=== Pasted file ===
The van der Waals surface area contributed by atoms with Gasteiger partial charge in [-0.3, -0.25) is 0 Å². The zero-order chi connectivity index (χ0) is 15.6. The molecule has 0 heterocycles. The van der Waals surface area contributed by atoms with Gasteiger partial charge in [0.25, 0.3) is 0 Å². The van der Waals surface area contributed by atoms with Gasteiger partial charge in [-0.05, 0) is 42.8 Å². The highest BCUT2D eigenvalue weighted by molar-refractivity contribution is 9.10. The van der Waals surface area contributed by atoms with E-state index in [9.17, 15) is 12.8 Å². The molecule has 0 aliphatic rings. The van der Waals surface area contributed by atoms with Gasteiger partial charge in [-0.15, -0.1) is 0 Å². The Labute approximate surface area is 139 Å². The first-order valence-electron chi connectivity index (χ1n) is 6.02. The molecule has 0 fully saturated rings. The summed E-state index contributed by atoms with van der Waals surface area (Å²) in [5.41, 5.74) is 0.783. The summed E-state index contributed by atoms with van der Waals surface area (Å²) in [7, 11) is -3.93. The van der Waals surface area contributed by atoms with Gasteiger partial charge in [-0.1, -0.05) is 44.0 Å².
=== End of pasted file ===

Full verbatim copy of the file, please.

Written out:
The van der Waals surface area contributed by atoms with Gasteiger partial charge in [-0.3, -0.25) is 0 Å². The zero-order chi connectivity index (χ0) is 15.6. The molecule has 0 heterocycles. The van der Waals surface area contributed by atoms with Gasteiger partial charge in [0.25, 0.3) is 0 Å². The van der Waals surface area contributed by atoms with Gasteiger partial charge in [-0.05, 0) is 42.8 Å². The highest BCUT2D eigenvalue weighted by molar-refractivity contribution is 9.10. The van der Waals surface area contributed by atoms with E-state index in [9.17, 15) is 12.8 Å². The molecule has 0 aliphatic rings. The van der Waals surface area contributed by atoms with Gasteiger partial charge in [-0.15, -0.1) is 0 Å². The Labute approximate surface area is 139 Å². The first-order valence-electron chi connectivity index (χ1n) is 6.02. The molecule has 0 fully saturated rings. The summed E-state index contributed by atoms with van der Waals surface area (Å²) in [5.41, 5.74) is 0.783. The summed E-state index contributed by atoms with van der Waals surface area (Å²) in [7, 11) is -3.93. The van der Waals surface area contributed by atoms with Gasteiger partial charge in [-0.1, -0.05) is 44.0 Å².